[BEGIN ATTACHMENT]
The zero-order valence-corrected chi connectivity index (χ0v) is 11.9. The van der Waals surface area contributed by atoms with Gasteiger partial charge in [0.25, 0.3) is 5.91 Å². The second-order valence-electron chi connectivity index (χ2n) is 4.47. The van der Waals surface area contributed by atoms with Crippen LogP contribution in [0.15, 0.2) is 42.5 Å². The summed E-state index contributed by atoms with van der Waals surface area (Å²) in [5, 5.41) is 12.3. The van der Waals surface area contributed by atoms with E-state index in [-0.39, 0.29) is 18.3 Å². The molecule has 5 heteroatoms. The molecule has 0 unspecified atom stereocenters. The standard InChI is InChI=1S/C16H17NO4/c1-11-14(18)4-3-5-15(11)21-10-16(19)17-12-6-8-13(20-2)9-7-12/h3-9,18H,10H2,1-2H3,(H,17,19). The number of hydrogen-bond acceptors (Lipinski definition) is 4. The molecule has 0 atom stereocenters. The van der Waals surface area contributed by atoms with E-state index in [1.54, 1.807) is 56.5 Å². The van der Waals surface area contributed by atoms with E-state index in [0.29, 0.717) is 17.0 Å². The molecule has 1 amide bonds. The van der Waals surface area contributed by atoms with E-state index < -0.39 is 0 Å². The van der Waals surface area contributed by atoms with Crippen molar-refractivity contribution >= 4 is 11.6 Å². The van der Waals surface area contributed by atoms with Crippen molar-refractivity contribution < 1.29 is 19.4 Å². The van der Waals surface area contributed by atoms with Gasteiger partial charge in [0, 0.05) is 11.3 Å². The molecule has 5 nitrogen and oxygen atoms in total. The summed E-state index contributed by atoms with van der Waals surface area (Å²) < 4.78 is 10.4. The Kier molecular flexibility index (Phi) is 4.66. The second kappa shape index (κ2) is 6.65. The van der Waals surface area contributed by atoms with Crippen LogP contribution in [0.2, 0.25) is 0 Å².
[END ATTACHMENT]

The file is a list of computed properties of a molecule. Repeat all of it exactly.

The zero-order valence-corrected chi connectivity index (χ0v) is 11.9. The van der Waals surface area contributed by atoms with Gasteiger partial charge in [0.25, 0.3) is 5.91 Å². The second-order valence-electron chi connectivity index (χ2n) is 4.47. The van der Waals surface area contributed by atoms with Crippen LogP contribution in [0.15, 0.2) is 42.5 Å². The summed E-state index contributed by atoms with van der Waals surface area (Å²) in [5, 5.41) is 12.3. The van der Waals surface area contributed by atoms with E-state index in [-0.39, 0.29) is 18.3 Å². The molecule has 5 heteroatoms. The molecule has 0 unspecified atom stereocenters. The standard InChI is InChI=1S/C16H17NO4/c1-11-14(18)4-3-5-15(11)21-10-16(19)17-12-6-8-13(20-2)9-7-12/h3-9,18H,10H2,1-2H3,(H,17,19). The number of hydrogen-bond acceptors (Lipinski definition) is 4. The molecule has 0 atom stereocenters. The van der Waals surface area contributed by atoms with E-state index in [1.54, 1.807) is 56.5 Å². The van der Waals surface area contributed by atoms with E-state index in [0.29, 0.717) is 17.0 Å². The molecule has 1 amide bonds. The van der Waals surface area contributed by atoms with E-state index < -0.39 is 0 Å². The van der Waals surface area contributed by atoms with Crippen molar-refractivity contribution >= 4 is 11.6 Å². The van der Waals surface area contributed by atoms with Crippen molar-refractivity contribution < 1.29 is 19.4 Å². The van der Waals surface area contributed by atoms with Gasteiger partial charge in [0, 0.05) is 11.3 Å². The molecule has 5 nitrogen and oxygen atoms in total. The summed E-state index contributed by atoms with van der Waals surface area (Å²) < 4.78 is 10.4. The Kier molecular flexibility index (Phi) is 4.66. The second kappa shape index (κ2) is 6.65. The van der Waals surface area contributed by atoms with Crippen LogP contribution in [0.2, 0.25) is 0 Å².